- Autores: Ferrinho P, Fronteira I, Lapão LV, Menezes A, Seca A
- Ano de Publicação: 2015
- Journal: Anais do Instituto de Higiene e Medicina Tropical
- Link: http://ihmtweb.ihmt.unl.pt/PublicacoesFB/Anais/Anais2014/index.html#59/z
In the last decade, in some of the Portuguese Speaking African Countries, a nursing degree with four years of training (graduate/university-level) has been created along with the pre-existing middle level /diploma training (3 years). There is no evidence on what university level students course expect of their professional life and if their expectations differ from middle-level nursing students. Nevertheless, when professional expectations are not met, professionals might get dissatisfied and unmotivated which, ultimately, will influence the quality of care they provide.
To identify and compare the expectations of middle level and university level nursing students towards professional life.
Material and methods
Multicentric cross sectional study, conducted in two nursing schools in Guinea Bissau and one nursing school in Sao Tome and Principe in 2010/2011 school year. The population of the study comprised all last year students from selected schools. We used a close ended questionnaire previously used in similar studies to collect data. We used SPSS v.20 Leiden’s School optimal scaling multiple correspondence analysis to identify groups of students that shared common socio-demographic characteristics and expectations towards professional life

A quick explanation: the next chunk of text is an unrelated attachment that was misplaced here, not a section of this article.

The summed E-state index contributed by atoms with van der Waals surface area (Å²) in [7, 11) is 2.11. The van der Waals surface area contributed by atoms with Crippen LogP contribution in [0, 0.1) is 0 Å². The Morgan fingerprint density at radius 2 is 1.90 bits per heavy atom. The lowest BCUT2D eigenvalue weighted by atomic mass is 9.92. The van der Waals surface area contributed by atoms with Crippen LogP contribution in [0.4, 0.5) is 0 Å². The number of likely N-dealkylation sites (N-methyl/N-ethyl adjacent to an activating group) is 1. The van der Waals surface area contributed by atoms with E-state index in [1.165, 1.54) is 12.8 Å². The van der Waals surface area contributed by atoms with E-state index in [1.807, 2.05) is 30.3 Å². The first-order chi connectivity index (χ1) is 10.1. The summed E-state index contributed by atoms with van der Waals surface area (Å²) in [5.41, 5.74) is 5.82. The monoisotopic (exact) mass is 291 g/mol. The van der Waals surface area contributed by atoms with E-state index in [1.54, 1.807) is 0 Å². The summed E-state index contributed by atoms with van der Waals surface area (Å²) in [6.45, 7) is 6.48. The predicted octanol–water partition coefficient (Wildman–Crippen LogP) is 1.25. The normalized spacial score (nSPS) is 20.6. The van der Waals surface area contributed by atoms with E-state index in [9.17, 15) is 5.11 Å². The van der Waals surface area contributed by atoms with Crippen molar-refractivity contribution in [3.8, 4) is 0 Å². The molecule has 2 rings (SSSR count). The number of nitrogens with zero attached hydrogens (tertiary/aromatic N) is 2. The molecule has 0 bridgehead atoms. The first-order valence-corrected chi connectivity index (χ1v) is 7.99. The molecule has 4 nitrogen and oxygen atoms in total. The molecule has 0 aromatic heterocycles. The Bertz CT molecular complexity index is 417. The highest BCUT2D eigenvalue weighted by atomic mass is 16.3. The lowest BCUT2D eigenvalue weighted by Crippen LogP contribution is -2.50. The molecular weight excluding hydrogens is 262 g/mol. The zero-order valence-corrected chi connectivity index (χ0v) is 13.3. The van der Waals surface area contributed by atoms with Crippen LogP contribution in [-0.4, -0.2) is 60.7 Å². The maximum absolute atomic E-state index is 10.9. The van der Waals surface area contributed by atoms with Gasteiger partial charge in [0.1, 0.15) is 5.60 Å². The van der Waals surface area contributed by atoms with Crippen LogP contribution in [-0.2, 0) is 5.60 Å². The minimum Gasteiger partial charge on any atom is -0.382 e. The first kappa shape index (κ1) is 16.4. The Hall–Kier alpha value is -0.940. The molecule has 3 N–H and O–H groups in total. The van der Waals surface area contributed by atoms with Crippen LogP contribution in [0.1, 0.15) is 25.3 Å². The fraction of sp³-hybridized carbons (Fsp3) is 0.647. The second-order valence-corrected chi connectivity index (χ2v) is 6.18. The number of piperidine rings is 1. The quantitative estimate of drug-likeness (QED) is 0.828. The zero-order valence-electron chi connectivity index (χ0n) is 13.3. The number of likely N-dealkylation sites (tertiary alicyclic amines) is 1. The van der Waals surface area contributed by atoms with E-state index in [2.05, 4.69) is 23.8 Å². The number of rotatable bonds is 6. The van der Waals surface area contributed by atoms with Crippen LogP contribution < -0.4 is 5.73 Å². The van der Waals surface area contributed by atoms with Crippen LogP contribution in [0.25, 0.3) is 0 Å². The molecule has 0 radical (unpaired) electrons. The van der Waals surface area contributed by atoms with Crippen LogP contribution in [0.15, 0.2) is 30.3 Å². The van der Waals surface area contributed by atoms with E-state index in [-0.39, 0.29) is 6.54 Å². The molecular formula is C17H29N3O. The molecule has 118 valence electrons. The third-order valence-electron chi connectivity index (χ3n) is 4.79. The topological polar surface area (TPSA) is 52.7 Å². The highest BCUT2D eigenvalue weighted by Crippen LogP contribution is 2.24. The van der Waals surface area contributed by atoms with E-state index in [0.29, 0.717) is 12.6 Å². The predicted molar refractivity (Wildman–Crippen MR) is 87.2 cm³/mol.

Middle level nursing students did not differ significantly from university level nursing students in terms of socio-demographic characteristics, despite the country of origin. University level nursing students expected to work in both the private and the public setor (dual practice), in the central administration of the health system and to earn more than 200 euros per month. Middle level students from SaoTome and Principe and from Guinea Bissau, expected to work in the public setor, at the hospital level and to earn 200 or less euros.
The skilling up of the training of nurses cannot be dissociated from the expectations of newly graduate and the capacity of the health system to address those expectations. If not part of a broader human resources for health policy, the isolated skilling-up of nursing training can lead to unsatisfied and demotivated nurses who ultimately will deliver poor quality services, leave their job and/or migrate.